In a similar vein, Manjrekar points out that OTT was prevalent before the lockdown and big movies released on the platform, back then, too. He explains, “End of the day, OTT content is different. All the commercial films do well on OTT platforms, whether they’ve had a theatrical run or not. It caters to a different kind of audience, those who have grown up on offbeat cinema. It is the middle and lower middle class that fuel our theatres and they don’t go to OTT to watch films.” Audience demographics aside, Manjrekar says that his gut instinct still tells him that the movie buffs will step out for the exclusive theatrical experience.
A lot of sections have been asking, what about the third wave of Covid-19? While the shrinking numbers of new Covid infections across India suggest a third wave might be improbable, history has taught us that time can throw up surprises. But producer of ‘Thalaivii’ and the upcoming ‘83’, Vishnuvardhan Induri, is confident the theatres will see a return to the glory days. He says, “If the content is good, people are going to come back to theatres. There is no fear of a third wave right now, and movies are the only source of outdoor entertainment for families.” Induri’s ‘Thalaivii’ was in the news when it couldn’t strike the right deal with theatres and OTTs. And trade experts have suggested that with so many theatre releases, the economics of OTT deals could suffer a blow. Those producers who have already committed to OTT releases might be regretting their business chances. Induri explains, “This is business. Those who sold their movies to OTTs will live with it, those who waited long for theatres to open, will wait and watch. Noone will back out of their already locked-in OTT deal to take a chance with a theatrical release. We had offers from OTT for ‘83’ but we never took those up. Big films like ‘83’ are made for a theatrical experience. The audience prefers to watch such spectacles in the company of friends and family. That experience cannot be emulated on a small screen.”
Quick reality check
Distributor and exhibitor Raj Bansal while feels relieved that the Government of Maharashtra has lent support to the film exhibition business, but he does not share the enthusiasm of his producer colleagues. He says, “I am still not sure if the audience will come to the cinema halls in large numbers. The new James Bond film had released across theatres just a few days ago, although it did decent business, it wasn’t up to the expectations.”
He believes that not just Maharashtra and Mumbai, but a unified pan-India strategy will be crucial to get the theatre business back on track. He adds, “It depends on how many states open up fully and allow theatres to function with 100 per cent capacity. The fear of the third wave is still looming large on some of us.”
What do the people want?
With producers confident that the audiences will flock to the theatres like before, ETimes decided to test the waters. We reached out to the common viewers, cinema buffs and middle-class families to know if they were truly in the mood to return to the deserted aisles of theatres. Dr Pervez Shaikh, a 36-year-old orthopaedic surgeon and a life-long movie buff comments, “I once had a collection of thousands of DVDs ranging from old Hindi classics to old Westerns and even World Cinema gold. But, with the onset of OTT and the lockdowns, I have found an ease of viewing my favourite films on my TV. Plus, I am a surgeon and I would not want to risk picking up an unlikely, but possible infection at a theatre, so until everyone is vaccinated, I will watch movies from the safety of my home.”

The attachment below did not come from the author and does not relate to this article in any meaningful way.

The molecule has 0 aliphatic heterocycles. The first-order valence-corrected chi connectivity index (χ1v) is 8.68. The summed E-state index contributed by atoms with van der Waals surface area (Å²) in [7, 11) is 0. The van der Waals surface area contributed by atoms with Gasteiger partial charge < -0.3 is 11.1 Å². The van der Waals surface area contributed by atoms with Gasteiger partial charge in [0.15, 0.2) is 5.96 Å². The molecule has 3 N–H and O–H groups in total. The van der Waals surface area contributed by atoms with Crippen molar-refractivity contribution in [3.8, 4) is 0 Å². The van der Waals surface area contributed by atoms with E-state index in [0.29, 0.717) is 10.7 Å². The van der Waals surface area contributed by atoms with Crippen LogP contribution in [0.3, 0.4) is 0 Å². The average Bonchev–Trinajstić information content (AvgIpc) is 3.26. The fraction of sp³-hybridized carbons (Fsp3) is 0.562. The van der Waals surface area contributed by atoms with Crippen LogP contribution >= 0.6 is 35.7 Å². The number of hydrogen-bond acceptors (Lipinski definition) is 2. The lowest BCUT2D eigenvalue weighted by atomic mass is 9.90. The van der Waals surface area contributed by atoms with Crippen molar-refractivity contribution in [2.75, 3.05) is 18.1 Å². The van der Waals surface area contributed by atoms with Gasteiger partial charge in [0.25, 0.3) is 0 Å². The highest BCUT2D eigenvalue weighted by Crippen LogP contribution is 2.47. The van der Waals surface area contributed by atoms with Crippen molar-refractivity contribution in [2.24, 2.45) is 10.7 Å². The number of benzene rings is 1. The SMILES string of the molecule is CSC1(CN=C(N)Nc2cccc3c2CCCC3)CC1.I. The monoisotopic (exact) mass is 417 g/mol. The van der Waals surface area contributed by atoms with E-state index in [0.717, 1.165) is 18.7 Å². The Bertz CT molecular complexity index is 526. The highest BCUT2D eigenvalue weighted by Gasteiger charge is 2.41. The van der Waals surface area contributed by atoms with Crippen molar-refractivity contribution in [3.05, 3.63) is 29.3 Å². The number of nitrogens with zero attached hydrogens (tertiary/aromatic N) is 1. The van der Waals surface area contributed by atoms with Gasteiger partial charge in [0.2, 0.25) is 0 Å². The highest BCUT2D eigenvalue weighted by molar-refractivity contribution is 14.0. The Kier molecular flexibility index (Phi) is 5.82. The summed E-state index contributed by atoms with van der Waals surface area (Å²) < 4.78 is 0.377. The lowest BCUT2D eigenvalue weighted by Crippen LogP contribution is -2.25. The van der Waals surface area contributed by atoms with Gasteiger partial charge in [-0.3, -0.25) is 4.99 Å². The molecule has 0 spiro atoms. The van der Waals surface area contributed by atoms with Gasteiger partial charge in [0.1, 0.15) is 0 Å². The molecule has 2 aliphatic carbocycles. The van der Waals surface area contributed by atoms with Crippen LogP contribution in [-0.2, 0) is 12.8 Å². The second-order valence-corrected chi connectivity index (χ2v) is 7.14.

Fifty eight-year-old, Delhi-based businessman Anil Aggarwal has a different opinion. He remarks, “I only watch the big films in theatres. I don’t bother with small films because they’re rarely worth the premium that you pay at theatres in most big cities. But, if you give me a film like ‘83’ or any Marvel film, I will prefer to go to the theatre and watch it. Even though I have a 65-inch television at home with a home theatre, it doesn’t give you the thrills and excitement of watching a movie on the big screen. I had watched ‘Tanhaji’ in a theatre and when I watched it again on OTT, it didn’t feel as exciting as I had remembered it.”
A young software engineer from Mumbai, Shriya Nair, says that she’s itching to get back to the theatres. She says, “The last film I watched in a theatre was ‘Black Widow’ on a recent work trip to Dubai. When I first got to know that the office was sending me on a 5-day assignment to the Middle East, the first thing I planned for was a movie night. The experience was something I had been missing sorely for many months. I am anxiously waiting for the release of Ranbir Kapoor’s ‘Brahmastra’ and Marvel’s ‘Eternals’. I just hope the third wave is a myth and the theatres stay open.”
The reality of numbers
While audience reactions look positive, unpopular opinion suggests that the film industry has already incurred such heavy losses that even the blitzkrieg of releases and 100-crore hits will not make up for lost time and lost money. Trade analyst Atul Mohan offers a stark opinion. He says, “About Rs 1500 crores to 2000 crores is riding on the list of films that have been announced recently, but the losses that the industry incurred in the last 18 months could be around Rs 7500 crores or more. However, those producers who managed to release their films on OTT have recovered their money. But the exhibition sector was the most hit and their losses cannot be recovered at all. Whatever happened was beyond our control, so nobody really can be blamed for it and there is nothing there to learn from what happened.” Mohan does point out a caveat for the OTT business if we do get a resurgence in theatre exhibition. He says, “OTT platforms’ spending on buying of content could go for a toss now. Compared to the last 18 months, OTTs now could have to buy a film for 50 per cent to 70 per cent more, depending on the star cast of the film.”